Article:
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Sixers go down swinging to Heat in Game 3

OFTENTIMES, when looking to juice up the crowd at the Wells Fargo Center, a scene from one of the "Rocky" movies will appear on the Jumbotron.

Jrue Holiday tries to keep the ball from the Heat's Dwyane Wade during the third quarter. (Steven M. Falk/Staff Photographer)
Jrue Holiday tries to keep the ball from the Heat's Dwyane Wade during the third quarter. (Steven M. Falk/Staff Photographer)Read more

OFTENTIMES, when looking to juice up the crowd at the Wells Fargo Center, a scene from one of the "Rocky" movies will appear on the Jumbotron.

In staying with the boxing theme, the Miami Heat may have watched a replay of the "Rumble in the Jungle," the epic fight between George Foreman and Muhammad Ali in Zaire in 1974. In that fight, Ali employed his rope-a-dope tactic to tire out Foreman before delivering a knockout blow in the eighth round.

Throughout the first two games of this series, both Miami Heat coach Erik Spoelstra and 76ers coach Doug Collins have talked about taking the other team's best punch. In the first half of last night's Game 3 of the best-of-seven series, the Sixers threw haymaker after haymaker at the vaunted Heat, landing many.

Spencer Hawes, silent for Games 1 and 2, was as active as he's been in weeks; Elton Brand returned to his place of work offensively, which is 10-to-15 feet from the basket, and nailed his open shots; and Lou Williams seemed fully recovered from the hamstring injury that has plagued him most of the month, providing instant offense off the bench.

Throughout, the Heat absorbed, absorbed, absorbed. And when the Heat saw it was time, it conquered the moment, and ultimately, the Sixers, 100-94, to take a commanding 3-0 lead with a chance to close it out on Sunday at 1 p.m.

"I think Game 2 was an anomaly," Spoelstra said of his team's 21-point win. "You don't see that very much with the Sixers where you get a double-digit lead and you put them away. That never happens, particularly here at home. They're relentless. They don't stop coming at you. No matter who's in the game, they continue to put pressure on you and they did the same thing tonight."

For as long as they could, but eventually the forceful punches started to land. So exhausted were the Sixers that a 75-73 lead after three quarters quickly evaporated as they missed eight of their first 10 shots of the fourth.

Dwyane Wade paced the Heat with 32 points, 10 rebounds and eight assists, while LeBron James added 24, 15 and six. Chris Bosh (19) and Zydrunas Ilgauskas (10) also scored in double figures for Miami, which has beaten the Sixers in all six of their meetings this season.

Brand posted 21 points and 11 rebounds for the Sixers, while Jrue Holiday collected 20 points and eight assists. Williams scored 15 and Hawes added 12. Andre Iguodala had 10 points and 10 assists.

A point of disgust for Collins had to be the fact that Wade, James and Bosh, the heralded "Big Three," played a combined 124 minutes and were whistled for just two total fouls. The Heat went to the line 30 times to the Sixers' 19, but Collins wasn't going to talk about it.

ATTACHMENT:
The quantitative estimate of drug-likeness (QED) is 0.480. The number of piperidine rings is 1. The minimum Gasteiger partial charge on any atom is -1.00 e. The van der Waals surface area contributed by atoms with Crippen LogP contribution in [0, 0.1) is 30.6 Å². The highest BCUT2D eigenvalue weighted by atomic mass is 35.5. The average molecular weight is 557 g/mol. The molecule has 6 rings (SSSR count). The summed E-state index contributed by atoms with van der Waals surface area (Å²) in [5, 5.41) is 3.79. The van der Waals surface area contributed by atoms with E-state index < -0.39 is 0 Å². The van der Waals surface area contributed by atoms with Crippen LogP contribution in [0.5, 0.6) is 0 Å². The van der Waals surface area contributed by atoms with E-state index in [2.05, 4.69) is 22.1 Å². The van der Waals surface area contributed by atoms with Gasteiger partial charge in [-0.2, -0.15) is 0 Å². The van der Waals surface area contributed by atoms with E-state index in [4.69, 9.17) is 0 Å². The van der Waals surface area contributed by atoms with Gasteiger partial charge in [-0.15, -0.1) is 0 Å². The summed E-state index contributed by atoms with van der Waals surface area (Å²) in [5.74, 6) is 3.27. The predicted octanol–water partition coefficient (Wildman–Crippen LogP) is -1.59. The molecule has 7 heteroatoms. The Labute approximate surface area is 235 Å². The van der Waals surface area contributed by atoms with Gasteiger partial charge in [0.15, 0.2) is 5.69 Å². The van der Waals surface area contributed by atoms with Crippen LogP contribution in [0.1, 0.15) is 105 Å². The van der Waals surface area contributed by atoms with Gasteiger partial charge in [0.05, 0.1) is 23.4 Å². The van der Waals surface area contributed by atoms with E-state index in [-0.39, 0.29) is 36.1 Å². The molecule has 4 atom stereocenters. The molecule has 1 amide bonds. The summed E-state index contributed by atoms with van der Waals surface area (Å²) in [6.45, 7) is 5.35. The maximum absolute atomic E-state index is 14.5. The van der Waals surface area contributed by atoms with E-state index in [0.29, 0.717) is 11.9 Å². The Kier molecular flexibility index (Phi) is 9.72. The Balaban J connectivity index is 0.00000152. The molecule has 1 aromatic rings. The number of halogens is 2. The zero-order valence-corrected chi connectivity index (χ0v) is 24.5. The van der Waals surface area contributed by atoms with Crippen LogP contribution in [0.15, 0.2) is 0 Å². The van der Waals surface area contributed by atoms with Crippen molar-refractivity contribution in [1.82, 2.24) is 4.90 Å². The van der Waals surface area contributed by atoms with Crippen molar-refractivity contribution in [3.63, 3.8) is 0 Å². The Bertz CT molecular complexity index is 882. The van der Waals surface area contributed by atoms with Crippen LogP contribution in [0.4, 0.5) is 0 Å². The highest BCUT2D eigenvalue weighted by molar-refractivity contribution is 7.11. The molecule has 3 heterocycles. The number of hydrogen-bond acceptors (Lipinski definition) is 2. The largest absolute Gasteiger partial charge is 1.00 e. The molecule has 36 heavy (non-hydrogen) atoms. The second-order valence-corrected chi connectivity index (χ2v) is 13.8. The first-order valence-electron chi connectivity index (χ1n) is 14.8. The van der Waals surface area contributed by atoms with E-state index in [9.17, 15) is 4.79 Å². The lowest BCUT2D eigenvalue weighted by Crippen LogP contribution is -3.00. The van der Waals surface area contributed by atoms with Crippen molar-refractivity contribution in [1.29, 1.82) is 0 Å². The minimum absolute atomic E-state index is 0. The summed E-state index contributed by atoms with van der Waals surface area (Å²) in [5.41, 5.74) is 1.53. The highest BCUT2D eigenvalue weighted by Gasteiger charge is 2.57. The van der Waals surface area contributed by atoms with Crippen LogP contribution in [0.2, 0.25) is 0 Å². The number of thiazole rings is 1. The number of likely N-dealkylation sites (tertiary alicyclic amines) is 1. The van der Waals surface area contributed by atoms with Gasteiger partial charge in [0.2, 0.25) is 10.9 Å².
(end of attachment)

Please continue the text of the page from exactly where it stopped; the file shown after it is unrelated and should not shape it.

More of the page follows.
"You're not going to drag me down that road," the coach said. "I thought we took the ball to the basket hard."

Miami started the fourth quarter much in the same fashion as the Sixers did the game, when they opened a 9-0 lead. The Heat opened the fourth quarter with a 17-5 run to take its biggest lead of the night at 90-80.

Part of it was due to the Sixers' poor shooting, but mostly because the Heat got to where it wanted to be on the offensive end, grabbed offensive rebounds to extend possessions and put the ball in the hands of two of the best players in the world.

A two-point Sixers lead at the half was erased in the first minute, 16 seconds as the Heat rolled off six consecutive points. A timeout by Collins righted the ship as his team rattled off 12 straight points and staved off the Miami flurry. But the Heat soon scored eight in a row, highlighted by a fastbreak in which James juked defenders with behind-the-back then through-the-legs dribbling, finally finding Wade cutting to the basket for a demonstrative slam.

Soon, the fourth quarter rolled around and it appeared, like Ali, the Heat just had another gear that the Sixers couldn't match, and now they are in a must-win situation to extend their season.

"I look at the big picture," Collins said. "[Miami] shot 45 percent from the floor with 20 offensive rebounds. That's the game. Twenty offensive rebounds, 24 points off offensive rebounds and 48 points in the paint. There was nothing wrong with our offense."

And for much of the night, there wasn't too much wrong with their defense, either. It was just a case of some mental lapses here and there and the fact that three of the opposing jerseys bore the names Wade, James and Bosh.

"We turned the ball over a couple of times and they turned that into transition," Brand said. "We don't do that and this is our ballgame. We work so hard to get good shots and try to convert, then they make things happen so easily at the offensive end. That's tough."

No tougher than the task at hand for the Sixers.

"We've got to win Sunday," Collins said. "I don't know what else to say. But I'll keep fighting to my last breath."


Dwyane Wade appeared to take an elbow to his upper left arm midway through the second quarter. He didn't miss any time, but was wearing a heavy wrap on it whenever he was on the bench the rest of the night . . . LeBron James went down on the floor on his way to the Miami bench with 58.9 seconds left in the game, apparently struggling with leg cramps. He said he was OK after the game.

For more Sixers coverage, read the Daily News' Sixers blog, Sixerville, at

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